Science writer: Bash Bigfoot less, pop science more

From Dennis Horgan at Scientific American:

Here’s an example involving two idols of Capital-S Skepticism: biologist Richard Dawkins and physicist Lawrence Krauss. Krauss recently wrote a book, A Universe from Nothing. He claims that physics is answering the old question, Why is there something rather than nothing?

Krauss’s book doesn’t come close to fulfilling the promise of its title, but Dawkins loved it. He writes in the book’s afterword: “If On the Origin of
Species was biology’s deadliest blow to supernaturalism, we may come to see A Universe From Nothing as the equivalent from cosmology.”

Just to be clear: Dawkins is comparing Lawrence Krauss to Charles Darwin. Why would Dawkins say something so foolish? Because he hates religion so much that it impairs his scientific judgment. He succumbs to what you might call “The Science Delusion.”

“The Science Delusion” is common among Capital-S Skeptics. You don’t apply your skepticism equally. You are extremely critical of belief in God, ghosts, heaven, ESP, astrology, homeopathy and Bigfoot. You also attack disbelief in global warming, vaccines and genetically modified food. More.

Of course, they attack this smorgasbord of concerns because they conflict with the Skepticism sects’ own variously assembled creeds. Evidence is a secondary concern, so far as one can see.

I (O’Leary for News) started my series on naturalism in 2013 by asking, why is the space alien “science” and Bigfoot “not science”? We don’t have evidence of either, so the best explanation is likely cultural. Which is, more or less what Horgan is talking about. He continues:

Meanwhile, you neglect what I call hard targets. These are dubious and even harmful claims promoted by major scientists and institutions. In the rest of this talk, I’ll give you examples of hard targets from physics, medicine and biology. I’ll wrap up with a rant about war, the hardest target of all.”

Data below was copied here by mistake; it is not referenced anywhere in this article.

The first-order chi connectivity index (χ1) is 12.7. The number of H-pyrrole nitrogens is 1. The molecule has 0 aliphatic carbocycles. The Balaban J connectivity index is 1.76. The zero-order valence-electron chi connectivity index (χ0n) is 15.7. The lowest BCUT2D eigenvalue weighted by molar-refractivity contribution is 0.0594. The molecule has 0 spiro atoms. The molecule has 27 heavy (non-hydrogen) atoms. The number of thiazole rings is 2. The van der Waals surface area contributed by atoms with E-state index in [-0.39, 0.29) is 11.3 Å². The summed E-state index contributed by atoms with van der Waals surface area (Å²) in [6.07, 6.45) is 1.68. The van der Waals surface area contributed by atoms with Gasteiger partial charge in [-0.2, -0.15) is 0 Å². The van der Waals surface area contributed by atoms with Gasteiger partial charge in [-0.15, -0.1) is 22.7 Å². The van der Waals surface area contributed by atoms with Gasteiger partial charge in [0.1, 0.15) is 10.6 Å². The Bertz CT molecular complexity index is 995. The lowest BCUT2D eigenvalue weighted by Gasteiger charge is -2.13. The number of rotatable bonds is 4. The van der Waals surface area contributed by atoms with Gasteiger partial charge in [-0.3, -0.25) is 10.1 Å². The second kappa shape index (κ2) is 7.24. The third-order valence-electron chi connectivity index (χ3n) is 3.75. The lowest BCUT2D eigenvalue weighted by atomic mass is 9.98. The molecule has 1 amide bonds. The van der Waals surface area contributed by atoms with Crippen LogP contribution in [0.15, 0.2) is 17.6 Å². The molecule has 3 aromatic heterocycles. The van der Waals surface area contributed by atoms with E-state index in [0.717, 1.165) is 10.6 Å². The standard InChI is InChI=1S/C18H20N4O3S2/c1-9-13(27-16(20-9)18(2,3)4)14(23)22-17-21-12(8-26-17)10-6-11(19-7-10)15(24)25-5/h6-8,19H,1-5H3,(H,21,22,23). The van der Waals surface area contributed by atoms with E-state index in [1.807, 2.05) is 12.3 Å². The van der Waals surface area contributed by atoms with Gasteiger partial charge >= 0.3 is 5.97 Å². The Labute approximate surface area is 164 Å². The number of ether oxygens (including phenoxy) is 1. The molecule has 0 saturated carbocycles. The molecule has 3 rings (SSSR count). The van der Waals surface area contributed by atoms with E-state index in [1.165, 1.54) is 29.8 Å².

Well, now we have a clue. The Skeptics don’t attack targets who could punish or even just fail to reward them. Horgan goes on to point out that the multiverse is not experimentally verifiable, so its proponents are working to undermine the standard of falsifiability:

Physicists are even promoting the idea that our universe is a simulation created by super-intelligent aliens. Last month, Neil de Grasse Tyson said “the likelihood may be very high” that we’re living in a simulation. Again, this isn’t science, it’s a stoner thought experiment pretending to be science.

Um yes, but that’s exactly what happens when scientists undermine falsifiability and promote non-evidence-based science.

Horgan is right to be concerned. If the trend continues, science journalism may as well just be Hollywood Reporter, for all that it matters except as a vehicle for promoting the stars. But perhaps naturalism can result in no other outcome. We shall see.

See also: Tyson bombshell: Universe likely just computer sim Note: Tyson is entitled to his fancies, but why is this stuff supposed to be “science”? What entitles it to some special regard?